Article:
Reading, Misreading

During the 1850s, arguments raged over the morality of slave-holding, and the exegesis of Scripture played a key role in those debates. The exegetical battles were one-sided: all abolitionists could point to was Galatians 3:28 and the Letter of Philemon, while slave owners had the rest of the Old and New Testaments, which gave every […]


Two things I have learned from reading Richard Delgado and Jean Stefancic, the two U of Alabama professors who have written seminal books on CRT: One, they deny the genetic basis of race. The old paradigm that the world is populated by 5 large race classes is too simplistic, according to them. I tend to […]

Jemar Tisby’s The Color of Compromise

No worse fate could befall a group emerging from oppression than to find itself gripped by a militancy that sees justice in making others responsible for its advancement. Shelby Steele Shelby Steel talks about “disassociation,” an action taken by whites to demonstrate they are not racist. Corporations disassociate by submitting their employees to long indoctrination […]

The Sun Shines Bright

Now that  Gone with the Wind  has been taken out of HBO’s lineup for the addition of salubrious context, I commend The Sun Shines Bright, circa nineteen fifty-three–that is, if you’d like to see Hollywood at its most politically incorrect, on one hand, and it’s most heartfelt poignant, on the other. John Ford claimed it […]


To explain the complex, finely tuned relationship between blacks and whites in the south is beyond the power of human language and far too elusive for the clumsy antiseptic tools of modern social science or the mercenary cliches of the media. Such an explanation would have to include the the panorama of an entire civilization […]

Apologia for the confederate soldier

Barefoot and swatting gnats and flies that swarm around the open sore on his forearm, he’s leaning against a pine tree by the tracks, waiting with the others. When he left home, back in Emanuel County, his pappy gave him his old cap lock musket, but he hadn’t fired it much because he was skinny […]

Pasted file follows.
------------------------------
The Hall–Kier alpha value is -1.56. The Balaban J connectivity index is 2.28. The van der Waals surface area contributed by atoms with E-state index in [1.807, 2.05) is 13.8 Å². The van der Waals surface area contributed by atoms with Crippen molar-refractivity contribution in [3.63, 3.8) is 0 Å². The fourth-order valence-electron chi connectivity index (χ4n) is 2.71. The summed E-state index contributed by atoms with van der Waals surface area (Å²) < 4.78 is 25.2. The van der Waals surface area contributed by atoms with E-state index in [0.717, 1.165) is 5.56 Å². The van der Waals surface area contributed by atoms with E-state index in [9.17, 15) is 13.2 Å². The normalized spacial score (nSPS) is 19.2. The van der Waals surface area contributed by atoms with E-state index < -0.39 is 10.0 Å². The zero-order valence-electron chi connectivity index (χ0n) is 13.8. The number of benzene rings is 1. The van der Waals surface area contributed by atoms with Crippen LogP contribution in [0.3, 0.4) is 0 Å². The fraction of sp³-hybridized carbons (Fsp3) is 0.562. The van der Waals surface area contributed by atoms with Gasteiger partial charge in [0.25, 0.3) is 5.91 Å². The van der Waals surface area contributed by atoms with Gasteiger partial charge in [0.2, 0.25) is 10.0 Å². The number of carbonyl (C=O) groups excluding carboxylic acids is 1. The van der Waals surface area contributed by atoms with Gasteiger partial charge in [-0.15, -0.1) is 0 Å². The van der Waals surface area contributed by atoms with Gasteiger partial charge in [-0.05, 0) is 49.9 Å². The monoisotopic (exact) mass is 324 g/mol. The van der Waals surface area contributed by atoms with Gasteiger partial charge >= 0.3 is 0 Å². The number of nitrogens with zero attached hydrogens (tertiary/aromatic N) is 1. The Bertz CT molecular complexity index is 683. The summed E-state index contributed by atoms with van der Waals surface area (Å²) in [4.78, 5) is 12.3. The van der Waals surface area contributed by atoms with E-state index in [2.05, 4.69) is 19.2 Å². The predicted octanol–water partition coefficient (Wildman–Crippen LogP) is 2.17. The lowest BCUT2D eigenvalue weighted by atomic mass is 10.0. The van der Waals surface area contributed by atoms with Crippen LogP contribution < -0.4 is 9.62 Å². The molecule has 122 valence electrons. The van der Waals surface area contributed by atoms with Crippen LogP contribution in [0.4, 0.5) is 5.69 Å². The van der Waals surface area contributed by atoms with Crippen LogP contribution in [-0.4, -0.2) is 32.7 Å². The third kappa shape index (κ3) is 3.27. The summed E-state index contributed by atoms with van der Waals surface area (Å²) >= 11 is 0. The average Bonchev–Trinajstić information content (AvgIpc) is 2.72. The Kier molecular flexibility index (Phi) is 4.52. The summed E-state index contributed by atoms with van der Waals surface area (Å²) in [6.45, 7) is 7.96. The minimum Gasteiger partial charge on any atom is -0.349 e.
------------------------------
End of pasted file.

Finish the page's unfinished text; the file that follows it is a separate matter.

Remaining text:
The Furies

Watching some fine old westerns. Check out The Furies (a play on the Greek spirits of revenge) with Barbara Stanwyck and Walter Huston, black and white, Anthony Newman directed. An epic depiction of a father daughter relationship with hints of Antigone and Creon on a  sweeping scale, all played out in the Arizona cattle country […]

Mink River

Just read Brian Doyle’s Mink River, a fresh, Joyecean immersion in the mythic and green world of the northwest coast, complete with native American lore,  a man who lost his skin and had to be sewn back in it, crows that speak wisely, and a man who feels acutely the pain of others, even from […]

Her Favorite Word

1962, Detroit: Ralph, Age 18, Clerk at the 7/11 My daddy was a cheater, a dead-eye deleter, his gut giggly ruse: light the two minute fuse that Hiroshimaed momma into twenty tiny atolls of mammalian animosity. His days: beer, bull and baseball stats in Speedy’s body shop, welders and sweltering Lucky Strike-a-fied air. His nights […]

Usura and Same Sex Relations

Ezekiel 18:8 condemns the man who lends and demands interest. In fact, according to the prophet, the man who does so should be put to death. Not prison. Not exile. Death. And a similar condemnation of usury echoes throughout scripture: . 1.  1 Timothy 6:17-19 Command those who are rich in this world’s goods not to […]